Burned is the story of Pattyn, a teenage girl who lives in a primarily Mormon community in Nevada. Her family adheres to a strict doctrine of Mormonism, where the men are dominant and the women subservient.
Pattyn is one of six female siblings, each named after a male military figure. Her dad is constantly battling demons. With his first wife, he had two sons. One was killed in the military and the other was gay, so he was disowned. These circumstances so aggrieved his fist wife that she killed herself, and now, remarried with so many new children, Pattyn’s dad blames himself and drowns his guilt in liquor. This leads to the continued abuse of Pattyn’s mom.
Pattyn begins to struggle with her own identity her junior year of high school. She knows what is going on at home is wrong, but when she tries to reach out for help, she finds the religious community defends her father. She’s named a liar by her bishop when she speaks about the abuse in hypotheticals, and Pattyn (unknowingly) begins to search for outlets to get away from her home life.
She meets a boy from her school one afternoon when she’s out in the woods to get away from the house, and they begin a romance that consists mainly of drinking and sexual exploration (though no actual intercourse). When her family finds out, she’s considered a problem child and is sent away to live with her aunt for the summer, supposedly as punishment.
Pattyn’s aunt Jeanette is her father’s sister. She, too, was raised in a strict, overbearing Mormon household and knows all too well the deadly lengths her brother will go to keep undesirable males away from good Mormon women. Aunt Jeanette has long since abandoned the church and lives on a ranch in Nevada, a wild and liberating environment that Pattyn comes to love and thrive in.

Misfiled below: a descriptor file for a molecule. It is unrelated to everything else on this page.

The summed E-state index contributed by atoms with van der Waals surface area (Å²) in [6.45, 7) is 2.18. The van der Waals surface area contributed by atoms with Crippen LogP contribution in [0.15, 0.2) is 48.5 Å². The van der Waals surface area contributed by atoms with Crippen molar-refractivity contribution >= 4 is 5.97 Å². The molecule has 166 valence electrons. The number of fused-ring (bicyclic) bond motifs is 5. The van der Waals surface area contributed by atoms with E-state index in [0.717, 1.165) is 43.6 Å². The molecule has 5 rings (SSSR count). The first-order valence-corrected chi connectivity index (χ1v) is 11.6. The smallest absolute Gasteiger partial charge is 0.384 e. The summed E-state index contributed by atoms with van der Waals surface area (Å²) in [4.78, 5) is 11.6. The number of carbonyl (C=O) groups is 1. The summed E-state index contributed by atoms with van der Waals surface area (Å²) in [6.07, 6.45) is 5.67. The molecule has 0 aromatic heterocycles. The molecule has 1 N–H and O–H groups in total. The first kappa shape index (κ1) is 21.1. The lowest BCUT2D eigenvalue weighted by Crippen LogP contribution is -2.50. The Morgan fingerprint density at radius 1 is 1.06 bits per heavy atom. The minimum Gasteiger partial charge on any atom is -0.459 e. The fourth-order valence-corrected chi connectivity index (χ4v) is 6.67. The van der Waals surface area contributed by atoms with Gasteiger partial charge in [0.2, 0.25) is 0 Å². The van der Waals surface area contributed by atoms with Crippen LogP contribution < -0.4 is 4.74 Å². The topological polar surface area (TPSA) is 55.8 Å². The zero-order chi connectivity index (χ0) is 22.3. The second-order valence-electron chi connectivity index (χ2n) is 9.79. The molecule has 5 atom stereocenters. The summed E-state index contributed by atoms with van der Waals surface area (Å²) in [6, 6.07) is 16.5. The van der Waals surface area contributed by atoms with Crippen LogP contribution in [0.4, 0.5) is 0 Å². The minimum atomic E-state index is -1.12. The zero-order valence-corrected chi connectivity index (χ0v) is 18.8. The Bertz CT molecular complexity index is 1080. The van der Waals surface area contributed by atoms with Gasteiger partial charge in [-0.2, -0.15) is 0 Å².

While at the ranch, Pattyn meets Ethan, a college student who is home for the summer to help is dad. He lives up the road and immediately captures Pattyn’s attention. All summer long, they kindle their romance which gives Pattyn strength and joy she has never known. Aware that going back home is the equivalent to being sent back to prison, Aunt Jeanette and Ethan arm Pattyn with some tools to gain some freedom from her father: a cell phone that Aunt Jeanette is paying for, pre-arranged calls with Ethan and a handgun from Ethan.
The reason for the gun? Since Pattyn’s mom became pregnant, her father has been beating her next youngest sister; the likelihood that he’ll turn on Pattyn once she’s home is great. Ethan wants her to be able to defend herself if things get too bad. Sure enough, the beatings start, and what’s worse, Pattyn finds out she’s pregnant. Desperate to get away from her family, she calls Ethan to get her and the two take off together. But her father finds out and the couple get in a horrific car crash as the flee from the police. Ethan is killed and Pattyn loses the baby.
From there, things get a little fuzzy. The book ends with Pattyn grabbing her gun and talking about killing a bunch of people and maybe herself, but it’s not clear how this really turns out.
I chose this book because the plot had similarities to my own: a teenager who is unhappy in her present circumstances goes away for the summer and is transformed due to her experiences. It was also very interesting to read because the whole story is written in verse; not so much poetry, as you have very little rhyme scheme or symbolism to translate, but each chapter is written in stanzas and verse formats. Some are even concrete poems where the shape adds to the understanding of what’s going on in that section of the story.
While I plan on keeping to a more traditional style of writing, I found Hopkins’ approach to this novel to be interesting and effective. Her storytelling whole Pattyn is on the ranch is noticeably different than when she’s at home and gave me some good insight in how to structure the farm portion of the story. I am planning on writing about the death of Anne’s grandfather, but not so tragically as Ethan’s death. Still, it was good to see how others do this in the young adult genre.